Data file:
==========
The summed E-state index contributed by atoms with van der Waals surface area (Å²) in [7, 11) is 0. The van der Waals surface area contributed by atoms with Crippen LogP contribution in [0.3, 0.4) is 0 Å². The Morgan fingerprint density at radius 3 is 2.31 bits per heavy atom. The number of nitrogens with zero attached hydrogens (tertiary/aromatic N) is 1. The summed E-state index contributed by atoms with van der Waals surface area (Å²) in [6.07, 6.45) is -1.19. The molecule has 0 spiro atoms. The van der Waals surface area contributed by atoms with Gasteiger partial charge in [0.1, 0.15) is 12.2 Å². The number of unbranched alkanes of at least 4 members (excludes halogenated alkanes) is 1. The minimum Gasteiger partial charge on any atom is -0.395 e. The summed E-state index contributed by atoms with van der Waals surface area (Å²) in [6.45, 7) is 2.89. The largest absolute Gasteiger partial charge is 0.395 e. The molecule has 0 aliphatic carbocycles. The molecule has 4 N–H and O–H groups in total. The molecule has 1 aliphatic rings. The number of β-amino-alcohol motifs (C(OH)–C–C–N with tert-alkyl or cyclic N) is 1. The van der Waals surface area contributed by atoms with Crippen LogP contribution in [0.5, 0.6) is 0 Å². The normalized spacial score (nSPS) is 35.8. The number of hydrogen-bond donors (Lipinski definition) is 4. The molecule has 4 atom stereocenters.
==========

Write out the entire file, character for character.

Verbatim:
The summed E-state index contributed by atoms with van der Waals surface area (Å²) in [7, 11) is 0. The van der Waals surface area contributed by atoms with Crippen LogP contribution in [0.3, 0.4) is 0 Å². The Morgan fingerprint density at radius 3 is 2.31 bits per heavy atom. The number of nitrogens with zero attached hydrogens (tertiary/aromatic N) is 1. The summed E-state index contributed by atoms with van der Waals surface area (Å²) in [6.07, 6.45) is -1.19. The molecule has 0 spiro atoms. The van der Waals surface area contributed by atoms with Gasteiger partial charge in [0.1, 0.15) is 12.2 Å². The number of unbranched alkanes of at least 4 members (excludes halogenated alkanes) is 1. The minimum Gasteiger partial charge on any atom is -0.395 e. The summed E-state index contributed by atoms with van der Waals surface area (Å²) in [6.45, 7) is 2.89. The largest absolute Gasteiger partial charge is 0.395 e. The molecule has 0 aliphatic carbocycles. The molecule has 4 N–H and O–H groups in total. The molecule has 1 aliphatic rings. The number of β-amino-alcohol motifs (C(OH)–C–C–N with tert-alkyl or cyclic N) is 1. The van der Waals surface area contributed by atoms with Crippen LogP contribution in [0.5, 0.6) is 0 Å². The normalized spacial score (nSPS) is 35.8. The number of hydrogen-bond donors (Lipinski definition) is 4. The molecule has 4 atom stereocenters.